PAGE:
How to Survive a Friend Break-Up

There is something special about a good friend. Research shows that friendships are important for our sense of vitality, social support, comfort and continuity in our lives. Just like a romantic relationship, sometimes a friendship can end – either with a falling out or simply from growing apart. J. Maria Bermudez, Ph.D., LMFT, Professor of Marriage and Family Therapy at The University of Georgia, shares with us how to recover from losing a friendship. 

Recognize the Loss 

Like any relationship, recognizing the loss is an important part of the healing process. “The more your friend meant to you, the stronger your feelings will be,” Bermudez said. “If you had to part ways, then know that this grief is just as legitimate as with other forms of loss. It’s ok to be upset and grieve the loss.” So just as you would with any break-up, take the time to grieve by staying in your pajamas, eating a pint of ice cream, and watching your favorite shows if needed. 

Understand Why the Friendship Ended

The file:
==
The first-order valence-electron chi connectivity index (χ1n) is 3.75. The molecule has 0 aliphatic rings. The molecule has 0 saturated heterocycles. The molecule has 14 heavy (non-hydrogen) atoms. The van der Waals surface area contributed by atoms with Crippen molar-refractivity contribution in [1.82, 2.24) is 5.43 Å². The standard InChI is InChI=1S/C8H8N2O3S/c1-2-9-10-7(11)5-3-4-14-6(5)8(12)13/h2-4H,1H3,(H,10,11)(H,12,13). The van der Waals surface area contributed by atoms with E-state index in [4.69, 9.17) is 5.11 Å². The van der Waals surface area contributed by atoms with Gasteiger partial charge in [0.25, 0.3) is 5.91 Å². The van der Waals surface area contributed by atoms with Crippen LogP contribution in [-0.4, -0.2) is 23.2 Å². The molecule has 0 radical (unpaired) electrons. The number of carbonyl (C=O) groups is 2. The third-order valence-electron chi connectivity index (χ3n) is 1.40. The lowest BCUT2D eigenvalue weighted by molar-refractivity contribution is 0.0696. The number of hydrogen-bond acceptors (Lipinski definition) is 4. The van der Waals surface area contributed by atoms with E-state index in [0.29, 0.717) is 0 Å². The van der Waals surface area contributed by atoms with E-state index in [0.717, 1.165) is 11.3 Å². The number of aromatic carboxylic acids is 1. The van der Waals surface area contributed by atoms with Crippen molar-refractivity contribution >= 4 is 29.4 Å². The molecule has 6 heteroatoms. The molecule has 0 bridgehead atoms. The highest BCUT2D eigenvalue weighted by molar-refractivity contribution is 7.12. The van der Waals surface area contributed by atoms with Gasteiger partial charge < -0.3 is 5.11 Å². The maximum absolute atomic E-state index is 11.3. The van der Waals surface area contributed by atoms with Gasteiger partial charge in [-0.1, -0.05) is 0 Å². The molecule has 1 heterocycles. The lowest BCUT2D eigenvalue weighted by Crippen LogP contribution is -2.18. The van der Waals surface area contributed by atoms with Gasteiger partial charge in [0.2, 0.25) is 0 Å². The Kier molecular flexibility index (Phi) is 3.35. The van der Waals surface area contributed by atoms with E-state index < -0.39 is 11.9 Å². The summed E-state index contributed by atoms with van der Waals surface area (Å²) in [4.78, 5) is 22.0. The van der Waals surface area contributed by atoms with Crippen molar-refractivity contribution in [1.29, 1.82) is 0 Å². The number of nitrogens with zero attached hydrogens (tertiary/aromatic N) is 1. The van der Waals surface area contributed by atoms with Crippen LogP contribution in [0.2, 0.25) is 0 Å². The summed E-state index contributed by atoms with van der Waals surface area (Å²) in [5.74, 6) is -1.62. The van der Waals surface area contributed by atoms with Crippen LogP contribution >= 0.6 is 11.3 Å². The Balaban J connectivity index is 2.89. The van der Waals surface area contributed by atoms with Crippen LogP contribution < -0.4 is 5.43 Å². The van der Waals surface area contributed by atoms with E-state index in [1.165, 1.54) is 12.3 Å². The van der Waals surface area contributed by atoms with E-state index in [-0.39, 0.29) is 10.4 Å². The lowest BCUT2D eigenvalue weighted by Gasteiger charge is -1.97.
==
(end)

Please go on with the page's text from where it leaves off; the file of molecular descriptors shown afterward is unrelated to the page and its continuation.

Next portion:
When a friendship ends, many of us are left wondering “why?” Taking the time to think about where your relationship went wrong is an important part of your therapeutic process. “Accept your part in why things went wrong and learn from your mistakes,” Bermudez explains.  

Try to See Things Objectively

There are always two sides to every story. While it may be much easier to place all the blame on the other person, taking responsibility for your own actions is important. “Sometimes we are blinded by our own perspective,” Bermudez said. “Seeing things from her or his perspective will help you have greater empathy, which in turn, will help you forgive and free you from the burden of holding a grudge.” 

Don’t Be Too Hard on Yourself

People make mistakes. As previously mentioned, taking responsibility for your own actions is important. However, make sure to remember that you’re only human, and nobody’s perfect. “There are many people that will come and go in your life and each one serves a special purpose and teaches you something about yourself, regardless of how long the relationship lasts,” she says. So make sure to go easy on yourself during this time of healing.

Don’t Foster Negativity 

No good can ever come from focusing on negative things. Turning your energy towards more positive thoughts and activities will help foster restoration in your life. “Constantly thinking and saying negative things about your former friend will drain your energy and create more negativity in your life,” Bermudez explains. “You will feel more positive and energized if you bite your tongue and focus the other people in your life that bring you joy and peace." 

Have you ever had to deal with a friend “break-up”? How did you deal? Share in the comments.